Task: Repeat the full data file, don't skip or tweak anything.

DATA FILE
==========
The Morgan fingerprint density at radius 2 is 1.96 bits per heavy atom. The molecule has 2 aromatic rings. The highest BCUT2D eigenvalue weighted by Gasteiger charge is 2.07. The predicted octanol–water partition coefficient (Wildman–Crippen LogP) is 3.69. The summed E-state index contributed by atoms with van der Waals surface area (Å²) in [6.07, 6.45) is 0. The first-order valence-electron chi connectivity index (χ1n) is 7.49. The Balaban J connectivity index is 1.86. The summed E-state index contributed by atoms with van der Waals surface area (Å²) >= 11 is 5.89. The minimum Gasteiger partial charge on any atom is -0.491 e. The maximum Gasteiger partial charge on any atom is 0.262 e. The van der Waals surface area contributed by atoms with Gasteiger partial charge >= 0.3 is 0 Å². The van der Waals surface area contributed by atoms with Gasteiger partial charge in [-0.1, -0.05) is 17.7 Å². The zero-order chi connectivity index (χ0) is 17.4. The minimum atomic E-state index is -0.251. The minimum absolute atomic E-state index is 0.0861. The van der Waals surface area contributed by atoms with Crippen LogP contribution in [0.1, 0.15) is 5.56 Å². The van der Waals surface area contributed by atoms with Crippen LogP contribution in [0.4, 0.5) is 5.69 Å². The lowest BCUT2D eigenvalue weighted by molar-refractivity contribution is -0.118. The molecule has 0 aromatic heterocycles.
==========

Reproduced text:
The Morgan fingerprint density at radius 2 is 1.96 bits per heavy atom. The molecule has 2 aromatic rings. The highest BCUT2D eigenvalue weighted by Gasteiger charge is 2.07. The predicted octanol–water partition coefficient (Wildman–Crippen LogP) is 3.69. The summed E-state index contributed by atoms with van der Waals surface area (Å²) in [6.07, 6.45) is 0. The first-order valence-electron chi connectivity index (χ1n) is 7.49. The Balaban J connectivity index is 1.86. The summed E-state index contributed by atoms with van der Waals surface area (Å²) >= 11 is 5.89. The minimum Gasteiger partial charge on any atom is -0.491 e. The maximum Gasteiger partial charge on any atom is 0.262 e. The van der Waals surface area contributed by atoms with Gasteiger partial charge >= 0.3 is 0 Å². The van der Waals surface area contributed by atoms with Gasteiger partial charge in [-0.1, -0.05) is 17.7 Å². The zero-order chi connectivity index (χ0) is 17.4. The minimum atomic E-state index is -0.251. The minimum absolute atomic E-state index is 0.0861. The van der Waals surface area contributed by atoms with Crippen LogP contribution in [0.1, 0.15) is 5.56 Å². The van der Waals surface area contributed by atoms with Crippen LogP contribution in [0.4, 0.5) is 5.69 Å². The lowest BCUT2D eigenvalue weighted by molar-refractivity contribution is -0.118. The molecule has 0 aromatic heterocycles.